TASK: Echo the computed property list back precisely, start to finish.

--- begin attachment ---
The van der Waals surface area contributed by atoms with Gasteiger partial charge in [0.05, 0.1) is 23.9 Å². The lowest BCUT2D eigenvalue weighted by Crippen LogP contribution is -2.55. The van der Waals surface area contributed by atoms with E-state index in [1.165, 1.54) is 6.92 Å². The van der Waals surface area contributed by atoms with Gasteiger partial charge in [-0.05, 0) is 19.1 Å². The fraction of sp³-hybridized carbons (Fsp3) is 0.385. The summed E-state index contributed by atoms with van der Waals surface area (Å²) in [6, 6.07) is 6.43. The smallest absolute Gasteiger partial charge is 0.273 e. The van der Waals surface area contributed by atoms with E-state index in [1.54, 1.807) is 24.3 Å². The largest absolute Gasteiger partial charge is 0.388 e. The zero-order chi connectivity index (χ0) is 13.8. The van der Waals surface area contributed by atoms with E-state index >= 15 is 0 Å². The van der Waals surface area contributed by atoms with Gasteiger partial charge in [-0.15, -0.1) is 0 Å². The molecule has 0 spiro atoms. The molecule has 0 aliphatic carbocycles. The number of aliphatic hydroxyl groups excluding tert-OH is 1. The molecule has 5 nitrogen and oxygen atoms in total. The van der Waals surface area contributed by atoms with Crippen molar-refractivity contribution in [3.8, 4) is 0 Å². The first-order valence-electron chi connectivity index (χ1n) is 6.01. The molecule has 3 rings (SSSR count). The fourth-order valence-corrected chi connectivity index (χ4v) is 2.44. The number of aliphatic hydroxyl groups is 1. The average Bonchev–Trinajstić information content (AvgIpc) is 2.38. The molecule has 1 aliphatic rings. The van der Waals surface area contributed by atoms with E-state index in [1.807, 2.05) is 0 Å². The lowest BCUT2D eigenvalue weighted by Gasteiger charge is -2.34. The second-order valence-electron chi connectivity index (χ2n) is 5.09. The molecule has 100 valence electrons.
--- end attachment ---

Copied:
The van der Waals surface area contributed by atoms with Gasteiger partial charge in [0.05, 0.1) is 23.9 Å². The lowest BCUT2D eigenvalue weighted by Crippen LogP contribution is -2.55. The van der Waals surface area contributed by atoms with E-state index in [1.165, 1.54) is 6.92 Å². The van der Waals surface area contributed by atoms with Gasteiger partial charge in [-0.05, 0) is 19.1 Å². The fraction of sp³-hybridized carbons (Fsp3) is 0.385. The summed E-state index contributed by atoms with van der Waals surface area (Å²) in [6, 6.07) is 6.43. The smallest absolute Gasteiger partial charge is 0.273 e. The van der Waals surface area contributed by atoms with E-state index in [1.54, 1.807) is 24.3 Å². The largest absolute Gasteiger partial charge is 0.388 e. The zero-order chi connectivity index (χ0) is 13.8. The van der Waals surface area contributed by atoms with E-state index >= 15 is 0 Å². The van der Waals surface area contributed by atoms with Gasteiger partial charge in [-0.15, -0.1) is 0 Å². The molecule has 0 spiro atoms. The molecule has 0 aliphatic carbocycles. The number of aliphatic hydroxyl groups excluding tert-OH is 1. The molecule has 5 nitrogen and oxygen atoms in total. The van der Waals surface area contributed by atoms with Crippen molar-refractivity contribution in [3.8, 4) is 0 Å². The first-order valence-electron chi connectivity index (χ1n) is 6.01. The molecule has 3 rings (SSSR count). The fourth-order valence-corrected chi connectivity index (χ4v) is 2.44. The number of aliphatic hydroxyl groups is 1. The average Bonchev–Trinajstić information content (AvgIpc) is 2.38. The molecule has 1 aliphatic rings. The van der Waals surface area contributed by atoms with E-state index in [1.807, 2.05) is 0 Å². The lowest BCUT2D eigenvalue weighted by Gasteiger charge is -2.34. The second-order valence-electron chi connectivity index (χ2n) is 5.09. The molecule has 100 valence electrons.